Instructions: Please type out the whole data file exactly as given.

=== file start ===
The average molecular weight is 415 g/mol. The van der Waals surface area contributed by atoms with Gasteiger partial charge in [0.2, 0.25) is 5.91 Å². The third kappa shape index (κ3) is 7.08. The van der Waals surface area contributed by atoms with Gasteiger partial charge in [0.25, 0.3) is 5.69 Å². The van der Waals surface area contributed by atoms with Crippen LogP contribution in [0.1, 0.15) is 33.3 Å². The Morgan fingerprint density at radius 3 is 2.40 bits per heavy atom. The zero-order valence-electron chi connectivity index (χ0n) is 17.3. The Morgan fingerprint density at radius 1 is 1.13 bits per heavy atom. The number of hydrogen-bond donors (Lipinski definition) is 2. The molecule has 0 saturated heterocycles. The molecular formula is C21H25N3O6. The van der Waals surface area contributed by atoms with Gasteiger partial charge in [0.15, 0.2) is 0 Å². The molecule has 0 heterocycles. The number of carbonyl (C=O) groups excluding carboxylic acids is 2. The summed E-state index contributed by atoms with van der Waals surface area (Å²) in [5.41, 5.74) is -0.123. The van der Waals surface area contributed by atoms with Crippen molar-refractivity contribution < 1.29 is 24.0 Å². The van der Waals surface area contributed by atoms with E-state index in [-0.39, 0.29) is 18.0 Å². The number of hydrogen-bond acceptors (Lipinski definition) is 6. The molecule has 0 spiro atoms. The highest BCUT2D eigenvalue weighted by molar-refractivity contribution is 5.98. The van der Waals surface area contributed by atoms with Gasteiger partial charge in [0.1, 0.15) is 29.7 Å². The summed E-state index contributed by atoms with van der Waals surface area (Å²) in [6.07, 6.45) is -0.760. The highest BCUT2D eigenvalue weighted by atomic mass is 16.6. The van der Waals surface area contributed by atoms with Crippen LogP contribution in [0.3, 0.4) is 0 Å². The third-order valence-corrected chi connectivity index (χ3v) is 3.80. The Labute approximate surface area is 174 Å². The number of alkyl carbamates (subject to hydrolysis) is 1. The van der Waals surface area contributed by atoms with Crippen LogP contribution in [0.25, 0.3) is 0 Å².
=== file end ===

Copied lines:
The average molecular weight is 415 g/mol. The van der Waals surface area contributed by atoms with Gasteiger partial charge in [0.2, 0.25) is 5.91 Å². The third kappa shape index (κ3) is 7.08. The van der Waals surface area contributed by atoms with Gasteiger partial charge in [0.25, 0.3) is 5.69 Å². The van der Waals surface area contributed by atoms with Crippen LogP contribution in [0.1, 0.15) is 33.3 Å². The Morgan fingerprint density at radius 3 is 2.40 bits per heavy atom. The zero-order valence-electron chi connectivity index (χ0n) is 17.3. The Morgan fingerprint density at radius 1 is 1.13 bits per heavy atom. The number of hydrogen-bond donors (Lipinski definition) is 2. The molecule has 0 saturated heterocycles. The molecular formula is C21H25N3O6. The van der Waals surface area contributed by atoms with Gasteiger partial charge in [0.15, 0.2) is 0 Å². The molecule has 0 heterocycles. The number of carbonyl (C=O) groups excluding carboxylic acids is 2. The summed E-state index contributed by atoms with van der Waals surface area (Å²) in [5.41, 5.74) is -0.123. The van der Waals surface area contributed by atoms with Crippen molar-refractivity contribution < 1.29 is 24.0 Å². The van der Waals surface area contributed by atoms with E-state index in [-0.39, 0.29) is 18.0 Å². The number of hydrogen-bond acceptors (Lipinski definition) is 6. The molecule has 0 spiro atoms. The highest BCUT2D eigenvalue weighted by molar-refractivity contribution is 5.98. The van der Waals surface area contributed by atoms with Gasteiger partial charge in [0.1, 0.15) is 29.7 Å². The summed E-state index contributed by atoms with van der Waals surface area (Å²) in [6.07, 6.45) is -0.760. The highest BCUT2D eigenvalue weighted by atomic mass is 16.6. The van der Waals surface area contributed by atoms with Crippen LogP contribution in [0.3, 0.4) is 0 Å². The third-order valence-corrected chi connectivity index (χ3v) is 3.80. The Labute approximate surface area is 174 Å². The number of alkyl carbamates (subject to hydrolysis) is 1. The van der Waals surface area contributed by atoms with Crippen LogP contribution in [0.25, 0.3) is 0 Å².